Turkey went all math instead of physics. Their banknotes have a portrait of Cahit Arf - Turkish mathematician. While I consider myself fairly knowledgeable in math, I couldn’t even being to understand which part of mathematics he’s famous for.


Interesting Banknotes

Interesting Banknotes




Did you know that Canada used to have a 4-dollar banknote? They date back to early 1900, and were withdrawn from circulation shortly after.


Interesting Banknotes

Interesting Banknotes





Zimbabwe went through a brutal cycle of hyperinflation - money was being printed with no regard to state of economy. More money flooded the market, and prices kept rising to no end. The banknotes issued risen in denomination. Below is a banknote for one hundred trillion dollars - probably just enough to fill up your car with gas!


Interesting Banknotes

Interesting Banknotes




Democratic Republic of Congo used to be known as Zaire. Joseph Mobutu ruled the country until he was overthrown in 1997. Instead of producing brand new money, new govt decided to punch holes in old money to get rid of his face - that resulted in producing banknotes with holes in them. I guess he wasn’t very popular, and everybody was sick of his face.


Interesting Banknotes

Interesting Banknotes



Canadian Banknotes are fascinating! - $50

Canadian banknotes can be truly fascinating!


Personally, I think Canadian banknotes are truly unique. Especially the latest series - so-called “polymer series”. Being basically plastic, they’re designed to be extra durable - and thus saving money on printing and replacing (God knows they’re printing enough money already). They also have a myriad of security features paper money didn’t have - holographic elements, transparent windows, raised characters, hidden numbers.

I especially like certain elements of Canadian pride shown on our money. Have you ever wondered who are the people pictured on our money? Even pictures on back sides are connected to Canadian history. Why are they shown there?

I had nothing to do this Sunday, so I’ve looked up some information on Canadian banknotes and imagery on them. So, next time you’re trying to make small talk with a good-looking cashier when grocery shopping, feel free to pass on this information.


Front Side - William Lyon Mackenzie King:


Canadian Banknotes

Canadian Banknotes

William Lyon Mackenzie King was a political figure in Canada from 1920’s and well into 1940’s. He served as a Prime Minster of Canada on multiple occasions, and some of his achievements can still be enjoyed today by everyday Canadians.


Notable achievements and interesting facts:


  • William Lyon Mackenzie King was the longest serving Prime Minister of Canada - he ruled Canada for over 22 years .
  • He wasn’t very popular with voters (despite being elected a number of times) and would probably never get elected if he was alive today, but he was a true diplomat and had a talent for striking alliances.
  • Mackenzie King had five university degrees (his student loans must have been huge!)
  • His government created Canadian Broadcasting Corporation (CBC) in 1936
  •  Trans-Canadian Airlines (now knows as Air Canada) was also created under his rule in 1937
  • He transformed Bank of Canada into a crown corporation in 1938 (before that it used to be a private entity)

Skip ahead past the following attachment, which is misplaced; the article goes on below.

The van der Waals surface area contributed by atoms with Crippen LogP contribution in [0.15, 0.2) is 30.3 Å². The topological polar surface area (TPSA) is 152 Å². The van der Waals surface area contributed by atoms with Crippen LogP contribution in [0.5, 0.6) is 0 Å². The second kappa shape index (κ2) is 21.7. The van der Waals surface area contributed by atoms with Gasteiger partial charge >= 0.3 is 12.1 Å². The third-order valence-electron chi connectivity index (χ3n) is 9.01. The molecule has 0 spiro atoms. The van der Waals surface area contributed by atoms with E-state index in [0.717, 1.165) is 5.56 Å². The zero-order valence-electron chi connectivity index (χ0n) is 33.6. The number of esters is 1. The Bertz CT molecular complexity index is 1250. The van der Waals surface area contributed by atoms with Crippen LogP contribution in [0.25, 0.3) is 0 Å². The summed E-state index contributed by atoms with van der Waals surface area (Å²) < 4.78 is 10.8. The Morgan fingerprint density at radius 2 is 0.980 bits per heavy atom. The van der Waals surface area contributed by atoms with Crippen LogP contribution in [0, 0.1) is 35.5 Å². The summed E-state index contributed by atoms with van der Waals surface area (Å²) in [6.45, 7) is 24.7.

• William Lyon Mackenzie King is rated #1 (or the Greatest Prime Minister) by a survey of Canadian historians


Famous quote of William Lyon Mackenzie King (one of many):


“A true man does not only stand up for himself, he stands up for those that do not have the ability to”.


Back Side - CCGS Amundsen:


Canadian Banknotes

Canadian Banknotes


CCGS Amundsen is an Arctic icebreaker and research vessel operated by Canadian Coast Guard. Originally known as CCGS Sir John Franklin, this icebreaker was built in 1979 in North Vancouver. After serving for a number of years, it was decommissioned after it was deemed surplus (fancy term for “useless”  or “not needed”).

In 2003, CCGS Sir John Franklin got a new lease on life after universities around Canada decided to pool the money together, and retrofit the icebreaker to use it as a research vessel. It was to be operated by Canadian Coast Guard half the time - so in reality the icebreaker is shared by scientists and Canadian Coast Guard - kind of like how roommates buy a flat screen TV together so everyone can enjoy it at scheduled times. This was the moment when the name was changed to CCGS Amundsen (in honor of Arctic explorer Roald Amundsen).


Interesting facts and information:


- CCGS stands for “Canadian Coast Guard Ship”.

- Roald Engelbregt Gravning Amundsen (after whom the icebreaker is named) discovered South Pole in 1911 and was the first one to reach North Pole in 1926. He disappeared during a rescue mission in 1928 and his body has never been found.

- CCGS Amundsen is powered by 6 diesel engines - 18,000 horse power combined! That is roughly equal to 130 Honda Civics.

- The ship has enough room for 80 people (40 being the crew) and a small helicopter

- She can crash 1 meter thick ice and travel  up to 15,000 nautical miles


Canadian Banknotes

Canadian Banknotes


Happy Friday! And a little bit of First World Problems

Financial Underdog 3

First World problems


I was sitting at my desk and swearing (quietly) at my iPhone for taking forever to update to iOS 7. My phone isn’t the newest - I bought it used for cheap - so it certainly was taking its sweet time. Clearly, it was a pretty bad case of firstworldproblemitis.


First World Problem, noun


Problems from living in a wealthy, industrialized nation that third worlders would probably roll their eyes at.

Example: My 7 dollar starbucks latte came with ONE espresso shot instead of the TWO I asked for!

We all run into small problems that irritate us to no end - but it’s important to put things into perspective. Anyone who lives in North America and is relatively healthy should be dancing in the streets - we live long lives surrounded by wealth and can change our destiny with relative easy by going to school. Most people in the world would be happy to have our everyday problems. Canada is ranked very highly in terms of income mobility. And we have universal health care to boot.

Enjoy your weekend and enjoy life in general!


First World Problems

First World Problems

First World Problems

First World Problems

First World Problems

First World Problems

First World Problems

First World Problems